Additional Info


Pin Me

Microsoft Excel’s YEARFRAC Function

written by: •edited by: Rebecca Scudder•updated: 2/22/2009

The YEARFRAC function in Microsoft Excel makes it possible to calculate the number of years between two dates, including the decimal portion representing partial years. The capabilities of this function can also be extended to calculate months and partial month values.

  • slide 1 of 3

    Calculating Precise Differences in Dates

    In Subtracting Dates in Microsoft Excel, we looked at a basic way to find the difference between two dates in Microsoft Excel. That method works well for the times when you only want to know the number of days between two dates, but it has some limitations if you want to calculate the difference in terms of years or months. For cases when we want to find more precise information, including those times we want the result to reflect partial years and months, it’s better to use the YEARFRAC function.

  • slide 2 of 3

    Syntax of YEARFRAC Function

    The syntax for the YEARFRAC function is

    YEARFRAC(start_date, end_date, basis)

    where start_date and end_date represent the two dates you want to find the difference between and basis refers to the method you want to use when determining how many days are in a month or year. The following values can be used for the basis argument.

    • 0 – This value is used for US (NASD) date systems that assume 30 days are in a month and 360 days are in one year. If no basis value is specified, a value of 0 is used.

    • 1 – A value of 1 should be used for the basis if you want your calculations based on the actual number of days in any given month or year.

    • 2 – This value uses the actual number of days in any given month but assumes there are only 360 days in a year.

    • 3 – This value is similar to the previous option as it uses the actual number of days in any given month, but it assumes there are 365 days in each year. That is, it disregards leap years.

    • 4 – This value is similar to 0 (30 days in each month and 360 days in a year), but it assumes a European date system.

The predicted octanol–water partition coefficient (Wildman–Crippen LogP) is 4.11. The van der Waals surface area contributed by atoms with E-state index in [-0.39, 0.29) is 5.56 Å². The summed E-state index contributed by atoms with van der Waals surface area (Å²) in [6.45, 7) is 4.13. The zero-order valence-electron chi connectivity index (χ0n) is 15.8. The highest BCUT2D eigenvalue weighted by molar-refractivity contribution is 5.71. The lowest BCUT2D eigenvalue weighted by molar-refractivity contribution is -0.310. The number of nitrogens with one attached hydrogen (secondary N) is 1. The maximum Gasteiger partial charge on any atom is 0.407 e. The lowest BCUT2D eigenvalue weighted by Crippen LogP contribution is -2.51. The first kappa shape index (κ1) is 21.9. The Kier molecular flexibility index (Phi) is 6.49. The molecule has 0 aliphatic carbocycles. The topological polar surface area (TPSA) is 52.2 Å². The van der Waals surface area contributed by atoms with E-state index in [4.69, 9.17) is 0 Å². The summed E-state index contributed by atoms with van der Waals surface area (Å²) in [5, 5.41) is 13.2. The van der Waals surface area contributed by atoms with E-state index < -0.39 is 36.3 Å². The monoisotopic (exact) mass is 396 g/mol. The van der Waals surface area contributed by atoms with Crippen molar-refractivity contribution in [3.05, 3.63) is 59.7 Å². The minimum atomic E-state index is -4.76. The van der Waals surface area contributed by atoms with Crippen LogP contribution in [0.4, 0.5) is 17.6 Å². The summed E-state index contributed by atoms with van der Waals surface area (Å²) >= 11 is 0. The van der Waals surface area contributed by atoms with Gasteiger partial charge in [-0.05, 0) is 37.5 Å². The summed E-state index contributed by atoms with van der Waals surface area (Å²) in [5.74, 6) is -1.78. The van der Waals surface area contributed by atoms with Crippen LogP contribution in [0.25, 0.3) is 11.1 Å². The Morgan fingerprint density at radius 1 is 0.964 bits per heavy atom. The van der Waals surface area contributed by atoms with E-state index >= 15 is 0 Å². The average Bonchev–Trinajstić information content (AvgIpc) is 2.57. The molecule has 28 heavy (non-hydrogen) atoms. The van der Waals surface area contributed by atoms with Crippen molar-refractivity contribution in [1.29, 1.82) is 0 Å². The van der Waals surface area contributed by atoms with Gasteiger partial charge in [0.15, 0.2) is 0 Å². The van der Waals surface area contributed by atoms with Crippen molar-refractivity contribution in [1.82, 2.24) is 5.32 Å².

• slide 3 of 3

    YEARFRAC Function in Use

    The nice thing about the YEARFRAC function is that it takes partial years into account. The best way to explain this further is to look at an example. Suppose we want to calculate the number of years between the dates shown in Column A and Column B in the spreadsheet below. (Click any image for a larger view.)

    YEARFRAC Example 

    In this example, our start_date is 4/7/2006 (cell A2) and our end_date is 1/31/2009 (cell B2). We’ll use a basis value of 1 in order to calculate the true difference between the two dates. Our function can be stated as:

    =YEARFRAC(A2, B2, 1)

    Calculation with YEARFRAC 

    Note that the order of the dates doesn’t matter. Even if the so-called start_date is more recent than the end_date, the YEARFRAC function will still return a positive value.

    What if you want the difference to be stated in terms of months instead of years? In this case, all you have to do is multiply the result by 12 (the number of months in a year).

    =12 * YEARFRAC(A2, B2, 1)

    Difference in Months 

    If you want the final answer to be represented in terms of days, it’s still better to use the basic subtraction method described in Subtracting Dates in Microsoft Excel (see the link to this article in the first section).

    For more tips and tricks, browse through Bright Hub’s library of Microsoft Excel tutorials and user guides. Learn about lookup and reference functions, how to create charts and graphs, and more. Additional articles are being added on a regular basis, so check back often.